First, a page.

The Government has been showing its contempt for Parliament in the highly curtailed debate on the very controversial Prevention of Terrorism Bill.
They were not content with limiting the Committee, Report and Third Reading stages to a single day, which in itself is an affront to the House of Commons for such a complicated and fundamentally dangerous and powerful piece of legislation.
After over 180 amendments had been tabled, supposedly to be debated in under six hours, the Home Secretary, decided to "clarify" his "concessions" that he had decided on over the weekend, by writing a letter to the Conservative Home Affairs spokesman David Davis, outlining the fact that instead of actually tabling the "concession" amendemnets for debate and scrutiny in the House of Commons, the Government would presnt them later to the House of Lords.
To make matters worse, the Home Secretary then wasted about two of the six hours alloted for debate by "explaining" the contents of his letter, which had not been made available to all MPs before the start of the debate, and how it would do such and such in the way of providing more Judicial involvement in Control orders.
Even if you support this Bill, you should be dismayed by this abuse of Executive power - the Members of Parliament were not debating the Bill as presented or even the Amendments as tabled, but the unsigned copy of the Home Secretary's letter of intent, which may not even survive debate in the House of Lords starting tomorrow.
If this was the only time which a late arriving letter from the Home Secretary, which contained important issues or clarifications for the debate going on in the Commons had somehow, mysteriously, despite an army of civil servants, been distributed late to MPs, but,, not, of course to the press and tv media, then the Government might be forgiven for a blunder.
However they did exactly the same thing with the curtailed debate on the Report stage and Third Reading of the equally controversial Identity Cards Bill, only last Thursday 10th February, when the late document was the Home Secretary's response to the 14 points put to him by the Joint Committee on Human Rights.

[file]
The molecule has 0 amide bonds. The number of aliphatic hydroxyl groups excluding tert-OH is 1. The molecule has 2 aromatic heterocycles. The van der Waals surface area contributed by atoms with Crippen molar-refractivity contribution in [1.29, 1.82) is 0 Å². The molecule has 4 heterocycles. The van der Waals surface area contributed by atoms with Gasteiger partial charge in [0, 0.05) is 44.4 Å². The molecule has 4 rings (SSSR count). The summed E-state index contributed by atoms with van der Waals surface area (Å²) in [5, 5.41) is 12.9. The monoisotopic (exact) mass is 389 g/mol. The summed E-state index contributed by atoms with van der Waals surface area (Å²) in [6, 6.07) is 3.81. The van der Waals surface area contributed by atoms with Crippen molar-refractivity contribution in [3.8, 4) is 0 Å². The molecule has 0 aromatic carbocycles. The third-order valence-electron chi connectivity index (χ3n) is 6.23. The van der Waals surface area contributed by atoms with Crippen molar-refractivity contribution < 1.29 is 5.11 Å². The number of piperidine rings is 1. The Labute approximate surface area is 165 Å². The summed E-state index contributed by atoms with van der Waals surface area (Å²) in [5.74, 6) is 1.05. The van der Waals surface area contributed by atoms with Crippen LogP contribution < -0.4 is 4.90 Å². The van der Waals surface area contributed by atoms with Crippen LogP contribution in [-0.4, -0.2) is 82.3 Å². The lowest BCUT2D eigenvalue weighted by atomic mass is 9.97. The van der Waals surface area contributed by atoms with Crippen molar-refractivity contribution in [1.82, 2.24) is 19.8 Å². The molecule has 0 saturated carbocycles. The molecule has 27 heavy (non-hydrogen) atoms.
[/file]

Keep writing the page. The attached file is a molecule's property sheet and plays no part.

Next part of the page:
Charles Clarke even made use of the "failed shoebomber case" of Saajid Badat, a British citizen who pled guilty to a conspiracy to cause an explosion charge, involving a bomb threat outside of the United Kingdom, today. This case was nearly compromised by former Home Secretary David Blunkett's sub judice comments last year. How this case is relevant to "Control Orders", which are meant to apply when there is no evidence available, when this case was successfully prosecuted due to the evidence of the shoe bomb found in the failed terrorist plotter's home, is a mystery.
The Badat case actually undermines most of the Home Secretary's assertions that "Control Orders" are somehow needed to foil imminent terrorist attacks. "Control Orders" would have been of no use in this case, which only came to light because of indirect telephone "communications data" evidence -not "intercept evidence", but apparently "Belgian phone cards" which linked the other failed British "shoe bomber" Richard Reid and Saajid Badat with a common Al Queada agent now being held in Belgium.